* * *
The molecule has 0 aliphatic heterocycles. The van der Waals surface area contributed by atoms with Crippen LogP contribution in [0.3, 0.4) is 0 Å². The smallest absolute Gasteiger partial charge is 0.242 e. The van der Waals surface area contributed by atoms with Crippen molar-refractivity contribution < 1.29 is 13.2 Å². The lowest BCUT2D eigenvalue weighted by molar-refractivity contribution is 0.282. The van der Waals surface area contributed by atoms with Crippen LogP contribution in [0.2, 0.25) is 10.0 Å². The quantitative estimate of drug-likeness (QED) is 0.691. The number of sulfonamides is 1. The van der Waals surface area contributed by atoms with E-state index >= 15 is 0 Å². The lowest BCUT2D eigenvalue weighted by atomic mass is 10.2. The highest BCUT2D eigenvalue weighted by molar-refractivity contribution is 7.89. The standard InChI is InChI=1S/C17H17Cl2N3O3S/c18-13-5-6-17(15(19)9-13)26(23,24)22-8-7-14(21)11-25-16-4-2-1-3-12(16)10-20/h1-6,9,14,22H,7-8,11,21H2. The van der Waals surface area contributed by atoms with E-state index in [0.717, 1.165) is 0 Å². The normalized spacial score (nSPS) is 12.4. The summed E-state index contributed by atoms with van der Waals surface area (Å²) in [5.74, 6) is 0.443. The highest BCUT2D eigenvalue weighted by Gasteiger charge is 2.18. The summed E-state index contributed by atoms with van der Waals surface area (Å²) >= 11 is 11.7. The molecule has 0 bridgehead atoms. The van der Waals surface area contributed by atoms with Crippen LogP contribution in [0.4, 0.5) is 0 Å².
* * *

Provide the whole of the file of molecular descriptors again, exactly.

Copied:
The molecule has 0 aliphatic heterocycles. The van der Waals surface area contributed by atoms with Crippen LogP contribution in [0.3, 0.4) is 0 Å². The smallest absolute Gasteiger partial charge is 0.242 e. The van der Waals surface area contributed by atoms with Crippen molar-refractivity contribution < 1.29 is 13.2 Å². The lowest BCUT2D eigenvalue weighted by molar-refractivity contribution is 0.282. The van der Waals surface area contributed by atoms with Crippen LogP contribution in [0.2, 0.25) is 10.0 Å². The quantitative estimate of drug-likeness (QED) is 0.691. The number of sulfonamides is 1. The van der Waals surface area contributed by atoms with E-state index >= 15 is 0 Å². The lowest BCUT2D eigenvalue weighted by atomic mass is 10.2. The highest BCUT2D eigenvalue weighted by molar-refractivity contribution is 7.89. The standard InChI is InChI=1S/C17H17Cl2N3O3S/c18-13-5-6-17(15(19)9-13)26(23,24)22-8-7-14(21)11-25-16-4-2-1-3-12(16)10-20/h1-6,9,14,22H,7-8,11,21H2. The van der Waals surface area contributed by atoms with E-state index in [0.717, 1.165) is 0 Å². The normalized spacial score (nSPS) is 12.4. The summed E-state index contributed by atoms with van der Waals surface area (Å²) in [5.74, 6) is 0.443. The highest BCUT2D eigenvalue weighted by Gasteiger charge is 2.18. The summed E-state index contributed by atoms with van der Waals surface area (Å²) >= 11 is 11.7. The molecule has 0 bridgehead atoms. The van der Waals surface area contributed by atoms with Crippen LogP contribution in [0.4, 0.5) is 0 Å².